Weiss said during the Definitions Committee session he has been involved in parts and identifying them for at least 25 years.
“I’m very passionate about it,” he said.
Weiss said the issue of Opt-OE parts arose in the Seattle 2016 CIC. “Nobody really knew what they were,” he said, and suppliers were “absolutely” abusing the term to sell aftermarket parts as “other than aftermarket.”
He said he thought shops and insurance regulators who were confused by the term had a valid concern.
The California BAR “reared their head” at the Anaheim, Calif., 2016 NACE later that year, and CIC still took no action, according to Weiss.
Last year, Weiss introduced to the wiki some updated parts definitions written with an eye towards the California BAR’s direction, he said. “We got no feedback whatsoever,” he said.
Weiss said that a year later, he didn’t even agree with all of his own terms. “We have to do it together,” he said.
Feedback from entities like information providers, parts suppliers, parts procurement portals, collision repairers and insurers was definitely or potentially needed, according to Weiss.
Standard parts definitions were necessary so parts could be described the same way regardless of estimating system, rather than having different descriptions not understood by anyone, Weiss said. The BAR said it wouldn’t support the concept of Opt-OE parts because it lacked a definition of that category, he said.
Weiss said that defining the parts could be a joint effort between the CIC Parts and Definitions Committees, or perhaps the work of an ad hoc committee.
He said there was no “competitive advantage” for any estimating platform to describe the parts differently.
Parts categories in CIC Wiki Glossary
According to the current version of the CIC Wiki Glossary, various types of parts include (minor formatting edits):
OEM: Original equipment manufacturer. Usually refers to replacement parts for a vehicle that were made by the same manufacturer as the car, (and purchased thru the OEM distribution system) rather than replacement parts made by a different manufacturer.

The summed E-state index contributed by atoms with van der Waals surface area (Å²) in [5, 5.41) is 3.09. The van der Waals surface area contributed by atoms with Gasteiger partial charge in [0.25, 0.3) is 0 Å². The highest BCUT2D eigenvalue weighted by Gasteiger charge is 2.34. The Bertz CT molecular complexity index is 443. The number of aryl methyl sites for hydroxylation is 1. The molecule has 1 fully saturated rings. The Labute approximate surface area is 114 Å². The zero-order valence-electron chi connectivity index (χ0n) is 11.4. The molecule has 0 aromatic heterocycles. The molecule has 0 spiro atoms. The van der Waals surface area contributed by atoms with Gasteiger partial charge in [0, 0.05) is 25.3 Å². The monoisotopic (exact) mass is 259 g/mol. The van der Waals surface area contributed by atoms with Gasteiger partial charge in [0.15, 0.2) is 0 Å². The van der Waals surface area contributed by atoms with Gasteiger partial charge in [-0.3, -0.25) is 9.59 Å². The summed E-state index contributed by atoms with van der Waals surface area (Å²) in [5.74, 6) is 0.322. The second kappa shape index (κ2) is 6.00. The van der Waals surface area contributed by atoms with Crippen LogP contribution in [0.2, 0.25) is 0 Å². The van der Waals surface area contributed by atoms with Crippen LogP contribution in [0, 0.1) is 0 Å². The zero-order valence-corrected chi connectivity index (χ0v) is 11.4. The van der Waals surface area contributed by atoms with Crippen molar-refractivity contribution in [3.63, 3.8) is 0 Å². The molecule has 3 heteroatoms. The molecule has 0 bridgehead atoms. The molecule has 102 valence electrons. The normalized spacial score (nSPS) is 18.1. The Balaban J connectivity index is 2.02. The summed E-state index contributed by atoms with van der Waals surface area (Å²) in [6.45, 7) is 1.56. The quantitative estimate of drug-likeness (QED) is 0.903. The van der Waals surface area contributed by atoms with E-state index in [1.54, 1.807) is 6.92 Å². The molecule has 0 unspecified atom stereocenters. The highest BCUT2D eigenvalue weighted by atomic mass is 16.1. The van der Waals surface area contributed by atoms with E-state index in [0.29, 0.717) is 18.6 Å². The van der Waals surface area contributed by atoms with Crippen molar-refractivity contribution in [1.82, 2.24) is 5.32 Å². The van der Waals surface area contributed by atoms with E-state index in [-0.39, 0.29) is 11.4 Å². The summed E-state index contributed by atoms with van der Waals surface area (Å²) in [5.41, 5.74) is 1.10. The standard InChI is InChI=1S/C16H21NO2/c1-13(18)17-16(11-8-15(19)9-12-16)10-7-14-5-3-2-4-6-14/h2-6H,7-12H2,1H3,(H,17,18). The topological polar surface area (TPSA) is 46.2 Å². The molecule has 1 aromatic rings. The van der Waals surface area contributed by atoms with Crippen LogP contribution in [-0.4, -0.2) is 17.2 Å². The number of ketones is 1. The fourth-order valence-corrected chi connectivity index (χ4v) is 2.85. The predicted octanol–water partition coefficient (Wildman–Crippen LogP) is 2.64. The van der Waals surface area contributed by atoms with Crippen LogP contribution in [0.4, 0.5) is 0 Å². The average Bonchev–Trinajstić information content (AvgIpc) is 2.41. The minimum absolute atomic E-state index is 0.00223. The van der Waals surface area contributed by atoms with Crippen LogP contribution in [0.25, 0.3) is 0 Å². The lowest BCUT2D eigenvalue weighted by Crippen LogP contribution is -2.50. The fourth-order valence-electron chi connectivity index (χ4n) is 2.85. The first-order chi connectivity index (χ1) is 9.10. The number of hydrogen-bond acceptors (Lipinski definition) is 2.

• Dealer OEM: New, undamaged, never used parts manufactured directly by the OEM or their approved designee distributed thru the OEM dealership network.
• Alternative Channel OEM: New, undamaged, never used parts manufactured directly by the OEM or their approved designee distributed independent of the dealership network.
• Surplus OEM: New undamaged, never used parts manufactured directly by the OEM or their approved designee distributed either thru the OEM dealership network or independently.
• Certified Aftermarket: New, undamaged, never used parts manufactured other than by the OEM or their approved designee and recognized by an industry accepted certification entity, i.e., CAPA or NSF.
• Non-Certified Aftermarket: New, undamaged, never used parts manufactured other than by the OEM or their approved designee and not recognized by an industry accepted certification entity, i.e., CAPA or NSF.
• Recycled OEM: previously used OEM manufactured parts taken from a salvage vehicle or another vehicle. Condition should be described using ARA accepted damage and location codes.